By Al Kaufman
Christofer Drew, the brains and talent behind Never Shout Never, is a good hippie. He writes lyrics like, “So trade your guns and fire with dove/We fight for love, and peace will find us with harmony.” He even supports the American Community Garden Association by inserting paper embedded with wildflower seeds to plant in his latest CD, Harmony.
But while opening cut, “Harmony,” is a plea for everyone in the world to get along, and closing cut “Sellout” is a diatribe against people who choose money over artistic integrity, the nine songs sandwiched between are all about the things that really seem to hold Drew’s interest more than anything else; girls.
Drew is a sensitive guy who has the heart of a 15-year-old boy. When he falls in love in with a girl, it is like no love that anyone else has ever experienced. Yes, he wants everyone to love everyone, but if you are a girl who spurs him, beware his verbal wrath. “cheatercheaterbestfriendeater” is a rant against a an ex who ended up sleeping with his best friend. It’s not an original story, but is told with great frothing at the mouth anger, and the melody line has that same post-pubescent feel as a Reel Big Fish song.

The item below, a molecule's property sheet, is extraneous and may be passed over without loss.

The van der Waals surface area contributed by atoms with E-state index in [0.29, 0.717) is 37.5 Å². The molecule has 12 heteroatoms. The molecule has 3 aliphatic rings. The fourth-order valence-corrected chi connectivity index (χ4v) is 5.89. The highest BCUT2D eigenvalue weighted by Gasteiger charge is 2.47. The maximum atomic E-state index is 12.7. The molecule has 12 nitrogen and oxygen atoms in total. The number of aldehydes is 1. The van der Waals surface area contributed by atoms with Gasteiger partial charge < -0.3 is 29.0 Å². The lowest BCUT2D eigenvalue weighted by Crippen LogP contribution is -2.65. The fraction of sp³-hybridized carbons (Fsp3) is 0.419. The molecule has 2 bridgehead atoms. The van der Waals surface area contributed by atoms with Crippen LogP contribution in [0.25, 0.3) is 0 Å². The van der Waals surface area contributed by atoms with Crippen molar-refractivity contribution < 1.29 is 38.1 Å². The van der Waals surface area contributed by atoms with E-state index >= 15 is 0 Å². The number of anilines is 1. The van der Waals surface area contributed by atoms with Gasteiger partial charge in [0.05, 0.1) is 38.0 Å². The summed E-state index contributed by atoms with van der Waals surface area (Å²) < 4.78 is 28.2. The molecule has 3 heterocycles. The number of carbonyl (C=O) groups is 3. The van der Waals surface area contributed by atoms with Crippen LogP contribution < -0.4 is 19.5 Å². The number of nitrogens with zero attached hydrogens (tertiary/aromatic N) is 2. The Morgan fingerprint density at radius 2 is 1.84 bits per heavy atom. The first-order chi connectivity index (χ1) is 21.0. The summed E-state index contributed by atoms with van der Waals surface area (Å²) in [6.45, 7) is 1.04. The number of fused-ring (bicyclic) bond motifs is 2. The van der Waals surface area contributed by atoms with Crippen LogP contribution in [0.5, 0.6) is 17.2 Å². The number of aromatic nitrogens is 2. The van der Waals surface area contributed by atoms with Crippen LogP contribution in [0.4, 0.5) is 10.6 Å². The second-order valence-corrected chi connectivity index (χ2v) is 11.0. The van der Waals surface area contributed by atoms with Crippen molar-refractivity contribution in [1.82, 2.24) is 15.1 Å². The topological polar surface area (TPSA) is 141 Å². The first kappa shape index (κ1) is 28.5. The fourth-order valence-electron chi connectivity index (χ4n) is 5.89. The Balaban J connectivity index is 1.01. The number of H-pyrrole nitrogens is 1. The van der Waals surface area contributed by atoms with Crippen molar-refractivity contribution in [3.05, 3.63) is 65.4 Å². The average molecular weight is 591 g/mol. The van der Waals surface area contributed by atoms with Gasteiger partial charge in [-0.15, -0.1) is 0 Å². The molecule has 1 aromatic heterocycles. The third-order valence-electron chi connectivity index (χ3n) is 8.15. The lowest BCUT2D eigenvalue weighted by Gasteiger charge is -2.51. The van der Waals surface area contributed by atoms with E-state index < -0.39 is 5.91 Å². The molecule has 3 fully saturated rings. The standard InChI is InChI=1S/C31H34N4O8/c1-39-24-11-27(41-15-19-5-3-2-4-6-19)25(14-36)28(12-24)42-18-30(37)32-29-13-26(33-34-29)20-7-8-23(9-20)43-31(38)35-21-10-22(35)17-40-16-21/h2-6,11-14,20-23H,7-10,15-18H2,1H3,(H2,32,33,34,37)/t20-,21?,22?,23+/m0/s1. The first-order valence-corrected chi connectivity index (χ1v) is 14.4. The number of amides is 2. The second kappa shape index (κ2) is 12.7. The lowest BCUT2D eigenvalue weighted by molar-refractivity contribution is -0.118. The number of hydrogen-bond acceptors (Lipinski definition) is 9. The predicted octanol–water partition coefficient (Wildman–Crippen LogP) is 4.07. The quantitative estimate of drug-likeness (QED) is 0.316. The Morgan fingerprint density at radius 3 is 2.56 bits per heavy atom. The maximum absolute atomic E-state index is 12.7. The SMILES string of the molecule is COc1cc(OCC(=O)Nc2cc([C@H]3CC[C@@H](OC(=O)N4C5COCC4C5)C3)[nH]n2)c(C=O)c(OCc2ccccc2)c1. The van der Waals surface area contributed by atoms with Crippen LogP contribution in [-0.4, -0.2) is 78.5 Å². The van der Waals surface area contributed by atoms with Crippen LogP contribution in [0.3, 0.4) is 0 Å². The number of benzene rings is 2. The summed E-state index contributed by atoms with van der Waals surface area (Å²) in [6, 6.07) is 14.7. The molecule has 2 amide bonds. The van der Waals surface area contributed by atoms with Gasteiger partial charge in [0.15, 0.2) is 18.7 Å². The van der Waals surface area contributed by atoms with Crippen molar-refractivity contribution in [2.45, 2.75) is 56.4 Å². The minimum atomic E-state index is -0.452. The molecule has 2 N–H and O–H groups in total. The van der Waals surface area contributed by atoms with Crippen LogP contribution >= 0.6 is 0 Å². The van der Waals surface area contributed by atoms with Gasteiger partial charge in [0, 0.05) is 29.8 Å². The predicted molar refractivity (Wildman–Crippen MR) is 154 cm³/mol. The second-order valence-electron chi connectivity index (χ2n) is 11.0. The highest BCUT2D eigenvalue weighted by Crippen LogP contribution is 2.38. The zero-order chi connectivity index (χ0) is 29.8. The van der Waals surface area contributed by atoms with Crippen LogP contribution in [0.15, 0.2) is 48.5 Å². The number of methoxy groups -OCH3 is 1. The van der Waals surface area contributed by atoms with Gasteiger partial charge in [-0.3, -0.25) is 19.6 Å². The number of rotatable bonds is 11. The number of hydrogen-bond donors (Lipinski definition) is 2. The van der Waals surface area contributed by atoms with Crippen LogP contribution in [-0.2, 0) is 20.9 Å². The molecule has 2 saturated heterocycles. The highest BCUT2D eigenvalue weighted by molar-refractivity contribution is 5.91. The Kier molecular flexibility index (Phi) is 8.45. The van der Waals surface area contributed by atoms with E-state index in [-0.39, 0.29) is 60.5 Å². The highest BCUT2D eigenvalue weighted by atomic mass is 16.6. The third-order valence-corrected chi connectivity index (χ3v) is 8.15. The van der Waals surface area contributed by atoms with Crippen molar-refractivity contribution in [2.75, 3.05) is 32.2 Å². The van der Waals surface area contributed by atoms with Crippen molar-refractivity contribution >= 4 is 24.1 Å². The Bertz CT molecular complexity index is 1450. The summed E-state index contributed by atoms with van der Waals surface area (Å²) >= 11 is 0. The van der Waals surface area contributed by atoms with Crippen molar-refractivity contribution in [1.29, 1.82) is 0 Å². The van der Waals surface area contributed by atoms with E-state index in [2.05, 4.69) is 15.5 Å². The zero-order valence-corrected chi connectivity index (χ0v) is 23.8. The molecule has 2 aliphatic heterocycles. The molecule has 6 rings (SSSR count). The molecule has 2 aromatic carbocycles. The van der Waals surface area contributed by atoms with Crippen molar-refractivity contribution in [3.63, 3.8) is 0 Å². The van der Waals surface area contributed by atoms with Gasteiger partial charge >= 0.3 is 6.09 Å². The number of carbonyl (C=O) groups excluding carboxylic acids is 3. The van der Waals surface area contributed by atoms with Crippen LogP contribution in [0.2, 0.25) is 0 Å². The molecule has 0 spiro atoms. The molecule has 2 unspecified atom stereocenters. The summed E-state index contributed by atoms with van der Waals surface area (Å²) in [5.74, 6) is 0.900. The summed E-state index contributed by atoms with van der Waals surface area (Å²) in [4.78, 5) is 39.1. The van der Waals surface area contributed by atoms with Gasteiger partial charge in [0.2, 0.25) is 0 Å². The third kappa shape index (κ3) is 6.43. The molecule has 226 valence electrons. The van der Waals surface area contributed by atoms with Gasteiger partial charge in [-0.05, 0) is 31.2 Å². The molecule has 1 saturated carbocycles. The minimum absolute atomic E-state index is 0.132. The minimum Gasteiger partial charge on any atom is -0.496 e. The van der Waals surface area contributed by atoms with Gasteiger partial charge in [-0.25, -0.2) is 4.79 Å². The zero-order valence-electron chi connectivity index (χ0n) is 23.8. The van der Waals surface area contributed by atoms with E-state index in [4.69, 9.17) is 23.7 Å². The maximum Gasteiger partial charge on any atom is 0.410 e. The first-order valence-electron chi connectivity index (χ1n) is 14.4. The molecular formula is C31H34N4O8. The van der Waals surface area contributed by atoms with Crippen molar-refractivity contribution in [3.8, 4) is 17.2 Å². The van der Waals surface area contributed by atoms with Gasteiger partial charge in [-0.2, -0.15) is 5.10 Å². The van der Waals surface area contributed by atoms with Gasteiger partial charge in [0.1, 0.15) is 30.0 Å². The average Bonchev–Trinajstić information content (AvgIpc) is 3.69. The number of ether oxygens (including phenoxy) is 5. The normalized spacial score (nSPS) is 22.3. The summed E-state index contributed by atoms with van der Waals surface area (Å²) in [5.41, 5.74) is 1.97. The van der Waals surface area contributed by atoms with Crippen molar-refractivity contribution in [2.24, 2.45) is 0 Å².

So while Drew is a hippie, this is no New Age, navel gazing guy with a guitar. Drew has the same punk-folk tendencies as a young Billy Bragg. And with Butch Vig serving as producer (he produced a little CD called Nevermind, by Nirvana), the songs are rich and varied. For every song that falls into a Bright Eyes sort of whine, there is something like “Piggy Bank,” a punk country tune about a guy who couldn’t be happier because his girl loves him even though he has no money.
Yet, Drew may have the innocent and naive heart of a teen, but he has a musical talent beyond his years.
Never Shout Never plays Center Stage, November 9.